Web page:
Scottish born observer Thomas James Henderson in the 1830s at the Royal Observatory at the Cape of Good Hope discovered the true distance of Alpha Centauri.[51][52] He soon realised this system displayed an unusually high proper motion,[53] and therefore its observed true velocity through space should be much larger.[54][55] In this case, the apparent stellar motion was found using Abbé Nicolas Louis de Lacaille astrometric observations of 1751–52,[56] by the observed differences between the two measured positions in different epochs. Using the Hipparcos Star Catalogue (HIP) data, the mean individual proper motions are −3678 mas.yr−1 (mas/yr) or −3.678 arcsec per year in right ascension and +481.84 mas.yr−1 or 0.48184 arcsec per year in declination.[57][58] As proper motions are cumulative, the motion of Alpha Centauri is about 6.1 arcmin each century, and 61.3 arcmin or 1.02 ° each millennium. These motions are about one-fifth and twice, respectively, the diameter of the full moon.[38] Spectroscopy has determined the mean approaching radial velocity of α Cen AB as −25.1 ± 0.3 km·s−1.[59][60]

A more precise calculation involves taking into account the slight changes in the stellar distance by the star's own motion.[18][38] Alpha Centauri is presently slowly increasing the measured proper motion and trigonometric parallax as the stars approach us.[38][57] Changes are also observed in the size of the semi-major axis 'a' of the orbital ellipse increase by 0.03 arcsec per century as the star currently approach us.[10][61] Also the orbital period of α Cen AB is also slightly shorter by some 0.006 years per century, caused by the change of light time as the distance reduces.[10] Consequentially, the observed position angle of the stars are subject to changes in the orbital elements over time, as first determined by equations by W. H. van den Bos in 1926.[62][63][64] Some slight differences of about 0.5% in the measured proper motions are caused by α Cen AB's orbital motion.[57]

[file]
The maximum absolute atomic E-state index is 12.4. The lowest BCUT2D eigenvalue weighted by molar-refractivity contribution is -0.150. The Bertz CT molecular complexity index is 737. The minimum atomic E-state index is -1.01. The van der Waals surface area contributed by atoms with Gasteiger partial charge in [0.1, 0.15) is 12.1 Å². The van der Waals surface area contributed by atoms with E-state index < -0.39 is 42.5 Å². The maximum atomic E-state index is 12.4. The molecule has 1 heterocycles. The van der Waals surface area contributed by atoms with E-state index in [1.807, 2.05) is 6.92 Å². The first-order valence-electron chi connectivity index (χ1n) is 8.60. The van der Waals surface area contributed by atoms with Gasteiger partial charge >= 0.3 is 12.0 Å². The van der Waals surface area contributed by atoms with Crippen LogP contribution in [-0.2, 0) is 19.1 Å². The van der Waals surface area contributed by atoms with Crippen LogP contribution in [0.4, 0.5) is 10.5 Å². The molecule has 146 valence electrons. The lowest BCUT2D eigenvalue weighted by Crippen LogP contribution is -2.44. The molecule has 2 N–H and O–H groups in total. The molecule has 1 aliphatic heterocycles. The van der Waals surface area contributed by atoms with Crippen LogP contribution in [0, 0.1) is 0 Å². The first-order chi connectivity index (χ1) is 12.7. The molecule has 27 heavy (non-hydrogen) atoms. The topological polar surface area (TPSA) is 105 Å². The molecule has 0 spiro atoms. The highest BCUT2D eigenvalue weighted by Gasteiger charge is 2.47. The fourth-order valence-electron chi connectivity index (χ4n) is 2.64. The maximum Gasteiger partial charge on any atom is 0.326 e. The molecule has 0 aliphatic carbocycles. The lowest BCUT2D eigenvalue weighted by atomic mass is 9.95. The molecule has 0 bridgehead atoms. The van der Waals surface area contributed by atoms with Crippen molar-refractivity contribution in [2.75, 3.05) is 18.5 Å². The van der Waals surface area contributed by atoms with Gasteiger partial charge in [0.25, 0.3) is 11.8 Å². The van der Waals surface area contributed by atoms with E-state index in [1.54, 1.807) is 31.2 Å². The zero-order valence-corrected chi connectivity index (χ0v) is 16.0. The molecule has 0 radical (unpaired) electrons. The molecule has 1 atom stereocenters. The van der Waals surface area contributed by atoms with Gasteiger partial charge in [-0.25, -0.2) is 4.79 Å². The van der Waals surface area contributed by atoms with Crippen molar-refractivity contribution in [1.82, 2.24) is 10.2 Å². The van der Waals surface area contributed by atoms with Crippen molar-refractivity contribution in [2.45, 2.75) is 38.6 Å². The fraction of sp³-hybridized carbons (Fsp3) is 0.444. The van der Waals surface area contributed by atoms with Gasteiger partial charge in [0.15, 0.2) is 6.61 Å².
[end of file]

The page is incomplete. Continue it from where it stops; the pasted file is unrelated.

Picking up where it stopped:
Based on these observed proper motions and radial velocities, Alpha Centauri will continue into the future to slowly brighten, passing just north of the Southern Cross or Crux, before moving northwest and up towards the celestial equator and away from the galactic plane. By about A.D. 29,700, in the present-day constellation of Hydra, α Centauri will be exactly 1.00 pc or 3.26 ly away.[38] Then it will reach the stationary radial velocity (RVel) of 0.0 km·s−1and the maximum apparent magnitude of −0.86v—similar to present day Canopus. Soon after this close approach, the system will then begin to move away from us, showing a positive radial velocity.[38] In A.D. 43,300, α Centauri will pass near 2nd magnitude Alphard / Alpha Hydrae (α Hya). Then the apparent magnitude will be +1.03v at the distance of 1.64 pc or 5.36 ly.

Due to visual perspective, about 100,000 years from now, these stars will reach a final vanishing point and slowly disappear among the countless stars of the Milky Way. Here this once bright yellow star will fall below naked-eye visibility somewhere in the faint present day southern constellation of Telescopium. This unusual location results from α Centauri's orbit around the galactic centre being highly tilted with respect to the plane of our Milky Way galaxy.[38]

Possibility of planetsEdit

The discovery of planets orbiting other star systems, including similar binary systems (Gamma Cephei), raises the possibility that planets may exist in the Alpha Centauri system. Such planets could orbit α Cen A or α Cen B individually, or be on large orbits around the binary α Cen AB. Since both the principal stars are fairly similar to the Sun (for example, in age and metallicity), astronomers have been especially interested in making detailed searches for planets in the Alpha Centauri system. Several established planet-hunting teams have used various radial velocity or star transit methods in their searches around these two bright stars.[65] All the observational studies have so far failed to find any evidence for brown dwarfs or gas giant planets.[65][66]

However, computer simulations show that a planet might have been able to form within a distance of 1.1 AU (160 Gm) of Alpha Centauri B and the orbit of that planet may remain stable for at least 250 million years.[67] Bodies around A would be able to orbit at slightly farther distances due to A's stronger gravity. In addition, the lack of any brown dwarfs or gas giants around A and B make the likelihood of terrestrial planets greater than otherwise. Currently, technologies do not allow for terrestrial planets like Earth to be detected around Alpha Centauri (unless they are a few Earth masses and orbiting very close to the star, as in the Gliese 581 and HD 40307 systems, for example), but this is expected to change in the near future.